by Umar Farooq
Stocks continue to make new record highs, yet market dynamics point to fragility under the surface. The Dow Jones Industrial Average registered its eleventh record close in a row on Friday. And, if you take a look at just the S&P 500 in February, it’s on track to see the fewest declines in any month since May 1990.
Despite this continuing historic rally, Dr. Doom’ is warning investors that the U.S. stock market is vulnerable to a seismic sell-off—one that could start any time in a very unassuming way. Marc Faber, the editor of “The Gloom, Boom & Doom Report,” predicted the rally’s disruption won’t be caused by any single catalyst. His argument: Stocks are much overbought and sentiment is way too bullish for the so-called Trump rally to continue. “Very simply, the market starts to go down. As it goes down, it will start triggering selling, and then it will be like an avalanche,” said Faber recently on “Futures Now.” “I would underweight U.S. stocks.”
Faber, a supporter of President Donald Trump, isn’t blaming the new administration for his bearish forecast. “One man alone, he cannot make ‘America great again.’ That you have to realize,” he said. “Trump, unlike Mr. Reagan, is facing huge, huge headwinds — including a debt to GDP that is gigantic, as it is in other countries.” Faber lists interest rates going up, as well as earnings and margins at record levels, as additional risks to the historic rally.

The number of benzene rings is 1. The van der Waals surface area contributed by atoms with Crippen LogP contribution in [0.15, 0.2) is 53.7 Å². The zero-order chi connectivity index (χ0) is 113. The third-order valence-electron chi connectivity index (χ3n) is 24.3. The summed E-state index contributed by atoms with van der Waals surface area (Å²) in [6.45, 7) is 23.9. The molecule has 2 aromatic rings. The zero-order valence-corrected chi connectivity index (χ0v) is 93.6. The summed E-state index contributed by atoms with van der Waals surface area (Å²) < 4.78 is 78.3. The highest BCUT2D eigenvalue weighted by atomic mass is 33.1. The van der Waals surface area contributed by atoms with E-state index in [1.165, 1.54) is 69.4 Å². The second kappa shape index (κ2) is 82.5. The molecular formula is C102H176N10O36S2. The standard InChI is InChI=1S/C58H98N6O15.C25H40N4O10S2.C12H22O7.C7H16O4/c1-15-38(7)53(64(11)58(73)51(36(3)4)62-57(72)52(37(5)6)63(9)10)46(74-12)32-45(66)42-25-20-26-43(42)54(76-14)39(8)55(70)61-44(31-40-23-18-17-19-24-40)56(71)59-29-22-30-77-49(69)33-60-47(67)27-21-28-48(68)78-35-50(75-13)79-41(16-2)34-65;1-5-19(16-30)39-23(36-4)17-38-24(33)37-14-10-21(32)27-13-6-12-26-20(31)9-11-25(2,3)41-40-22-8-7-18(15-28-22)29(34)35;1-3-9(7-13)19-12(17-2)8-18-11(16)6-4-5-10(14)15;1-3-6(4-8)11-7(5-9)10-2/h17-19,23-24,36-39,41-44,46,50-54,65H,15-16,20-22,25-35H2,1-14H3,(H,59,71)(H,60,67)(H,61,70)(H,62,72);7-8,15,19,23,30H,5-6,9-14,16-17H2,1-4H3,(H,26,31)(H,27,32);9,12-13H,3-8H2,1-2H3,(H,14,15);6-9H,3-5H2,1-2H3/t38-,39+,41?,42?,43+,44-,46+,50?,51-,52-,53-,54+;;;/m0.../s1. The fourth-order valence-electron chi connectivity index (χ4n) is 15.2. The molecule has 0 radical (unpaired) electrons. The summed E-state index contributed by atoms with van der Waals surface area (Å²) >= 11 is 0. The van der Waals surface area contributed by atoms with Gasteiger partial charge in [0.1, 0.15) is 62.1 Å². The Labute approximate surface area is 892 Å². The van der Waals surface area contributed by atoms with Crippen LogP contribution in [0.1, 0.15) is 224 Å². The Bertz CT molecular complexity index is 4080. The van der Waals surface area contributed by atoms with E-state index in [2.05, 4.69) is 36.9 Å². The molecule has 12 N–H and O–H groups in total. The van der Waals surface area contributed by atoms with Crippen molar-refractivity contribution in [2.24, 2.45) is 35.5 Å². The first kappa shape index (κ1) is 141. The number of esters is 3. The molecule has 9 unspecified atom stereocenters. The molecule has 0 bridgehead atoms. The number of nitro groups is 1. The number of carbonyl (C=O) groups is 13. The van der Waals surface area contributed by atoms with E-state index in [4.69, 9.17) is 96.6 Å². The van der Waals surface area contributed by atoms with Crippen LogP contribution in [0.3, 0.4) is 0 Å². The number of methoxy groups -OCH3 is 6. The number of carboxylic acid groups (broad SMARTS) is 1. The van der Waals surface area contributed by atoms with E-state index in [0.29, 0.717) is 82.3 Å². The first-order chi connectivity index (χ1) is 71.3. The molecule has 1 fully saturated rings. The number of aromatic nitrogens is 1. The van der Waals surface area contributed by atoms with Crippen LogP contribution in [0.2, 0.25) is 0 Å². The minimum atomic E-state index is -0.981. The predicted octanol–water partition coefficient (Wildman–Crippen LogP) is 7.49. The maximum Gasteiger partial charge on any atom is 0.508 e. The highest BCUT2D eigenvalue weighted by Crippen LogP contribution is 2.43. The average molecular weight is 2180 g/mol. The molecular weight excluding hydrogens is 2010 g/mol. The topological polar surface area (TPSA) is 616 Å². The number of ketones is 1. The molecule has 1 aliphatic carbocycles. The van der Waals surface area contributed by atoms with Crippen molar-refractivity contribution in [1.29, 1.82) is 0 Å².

According to Faber, resource commodities such as copper and gold could also give investors solid profits this year. “When you look at Trump and his administration, and the way the budget is, I think further money printing down the line is inevitable,” he said — a policy which would could lift commodities even higher.
We’re seeing a broad-based reversal of the post-election trends across a variety of asset classes. Government bonds and precious metals have come back into favor recently, with notable strength in German Bunds. Silver prices have erased all of their post-election losses, despite the headwinds from a hawkish Fed and a relatively strong dollar.
The seemingly endless flood of money moving into passive strategies confirms an increasing influence of passive flows driving the broader market action. Bloomberg reports that “passive strategies attracted $504.8 billion in new money, while active managers saw $340.1 billion in redemptions.”
Another reasons for caution includes the progressive decline in volume as the market has marched higher since the election.
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